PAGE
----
• 13. Add up the values for all of the listed life events that have happened to you in the past year. If they have happened more than once, multiply by number of occurrences eg if you have moved house 3 times = 3 x 20 100 death of a spouse 73 divorce 65 marital separation 63 detention in jail or other institution 63 death of a close family member 53 major personal injury or illness 50 marriage 47 fired from work 45 marital reconciliation 45 retirement 44 change in health or behavior of family member 40 pregnancy 40 sex difficulties 39 gain of new family member through birth, adoption, or marriage 39 major business readjustment 38 change in financial state 37 death of close friend 36 change to a different line of work 35 change in number of arguments with partner 31 taking on a new mortgage 30 foreclosure on a mortgage or loan ≥ 300: 80% chance of being ill soon 29 change in responsibilities 29 son/daughter leaves home 150 – 299 : about 50% chance of 29 trouble with in-laws being ill soon 28 outstanding personal achievement 26 partner begins/stops work < 150: about 30% chance of being 26 starting or finishing school ill 25 change in living conditions 24 revision of personal habits This suggests that life changes 23 trouble with boss require effort to adapt 20 change in working hours or conditions 20 change in residence  remember it’s only 20 change in schools CORRELATIONAL ! 19 change in recreational habits 19 change in church activities 18 change in social activities 17 major purchase such as a new car 16 change in sleeping habits 15 change in number of family gatherings 15 change in eating habits 13 vacation 12 Christmas or holiday observance 11 minor violation of the law Total ________ JT Jan 09 13
  • 14. Evaluation of Rahe et al (1970) Here are three criticisms of the SRRS, but there is not enough detail. Please explain each of these points in full. No account is taken of how different individuals may perceive events The SRRS includes both positive and negative events The research data are usually correlational www.psychlotron.org.uk 05.03.09 JT Jan 09 14
  • 15. Correlation A correlation coefficient shows the relationships between two sets of data: + or – shows the correlation is positive or negative, and the value shows the strength of the relationship e.g. -.79 would be a strong negative correlation, but +.3 would be a weak positive correlation JT Jan 09 15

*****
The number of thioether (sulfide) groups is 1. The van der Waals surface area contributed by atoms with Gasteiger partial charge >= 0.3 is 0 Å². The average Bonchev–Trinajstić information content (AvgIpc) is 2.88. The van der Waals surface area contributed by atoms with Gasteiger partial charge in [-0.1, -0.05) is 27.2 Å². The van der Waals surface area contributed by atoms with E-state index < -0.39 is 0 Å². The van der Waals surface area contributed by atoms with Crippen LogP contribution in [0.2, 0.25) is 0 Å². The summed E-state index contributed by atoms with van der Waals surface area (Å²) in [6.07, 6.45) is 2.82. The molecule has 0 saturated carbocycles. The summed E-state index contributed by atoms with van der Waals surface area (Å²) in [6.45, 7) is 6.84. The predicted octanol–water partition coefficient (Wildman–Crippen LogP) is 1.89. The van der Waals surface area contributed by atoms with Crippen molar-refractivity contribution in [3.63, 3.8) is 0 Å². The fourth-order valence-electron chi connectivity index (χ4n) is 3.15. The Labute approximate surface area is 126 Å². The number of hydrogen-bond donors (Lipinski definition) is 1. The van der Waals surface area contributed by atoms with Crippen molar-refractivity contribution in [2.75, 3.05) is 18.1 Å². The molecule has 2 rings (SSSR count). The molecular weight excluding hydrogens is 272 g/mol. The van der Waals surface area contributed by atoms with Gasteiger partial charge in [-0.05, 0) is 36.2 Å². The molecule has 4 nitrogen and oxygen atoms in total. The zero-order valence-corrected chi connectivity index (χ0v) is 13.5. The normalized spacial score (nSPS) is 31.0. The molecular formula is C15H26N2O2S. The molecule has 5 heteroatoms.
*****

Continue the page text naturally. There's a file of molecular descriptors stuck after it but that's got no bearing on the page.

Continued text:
• 16. Hassles and uplifts Have a look at your stress diary – what are your hassles and uplifts? Ten most frequent hassles and uplifts Hassles Uplifts 1. Concerns about weight 1. Relating well with your 2. Health of a family member spouse or lover 3. Rising prices of common 2. Relating well with friends goods 3. Completing a task 4. Home maintenance 4. Feeling healthy 5. Too many things to do 5. Getting enough sleep 6. Misplacing or losing things 6. Eating out 7. Garden work or outside home 7. Meeting your responsibilities maintenance 8. Visiting, phoning or writing to 8. Property, investment or someone taxes 9. Spending time with family 9. Crime 10. Home (inside) pleasing to you 10. Physical appearance Try a hassles scale such as this one: http://www.quantifyingconnections.com/images/NEScaleadultf req-sever.pdf accessed 5.3.09 JT Jan 09 16
  • 17. Workplace stress: Personality factors Friedman and Rosenman (1974) Type A behaviour and cardiovascular disorder. Aims To investigate the links between type A behaviour patterns and coronary heart disease (CHD) Procedures • Using structured interviews 3200, Californian mean, aged 39-59 were categorised as either type A, Type B or type X (a combination) • Longitudinal study followed up over 81/2 years to assess lifestyle and health outcomes. Findings • By the end 257 men had developed CHD of these 70% were from the type A group – twice the rate of that found in the type B group; • The difference between the two groups is independent of lifestyle factors such as smoking and weight Conclusions • Type A behaviour patterns increase vulnerability to heart disease. • Behaviour modification programmes can reduce type A behaviour this should result in fewer people getting heart disease. Commentary • It was not an experimental study so cause and effect can not be established; other studies have failed to show the link between Type A and CHD. Can you think of any others? JT Jan 09 17
  • 18. Type A & Type B Behaviour For each statement, circle the response that most applies to you. I am never late for appointments 3 strongly agree 2 agree 1 disagree 0 strongly disagree I am not a competitive person 3 strongly agree 2 agree 1 disagree 0 strongly disagree I listen to what people say without 3 strongly agree 2 agree 1 disagree 0 strongly disagree interrupting I always feel rushed, especially 3 strongly agree 2 agree 1 disagree 0 strongly disagree under pressure I can wait patiently for things 3 strongly agree 2 agree 1 disagree 0 strongly disagree When I do a good job, I want others 3 strongly agree 2 agree 1 disagree 0 strongly disagree to recognise it I walk and eat very fast 3 strongly agree 2 agree 1 disagree 0 strongly disagree I rarely talk about my feelings 3 strongly agree 2 agree 1 disagree 0 strongly disagree I am an ambitious person 3 strongly agree 2 agree 1 disagree 0 strongly disagree I am an easy-going person 3 strongly agree 2 agree 1 disagree 0 strongly disagree Now add up the scores for each response you selected, to give you an overall Type A score. My score is _____________ Very Type B Very Type A ____________________.____________________.____________________ ! ! ! ! 0 10 20 30 Mark your score on the scale to see where your personality falls Aidan Sammons www.psychlotron.org.uk 5.3.09 JT Jan 09 18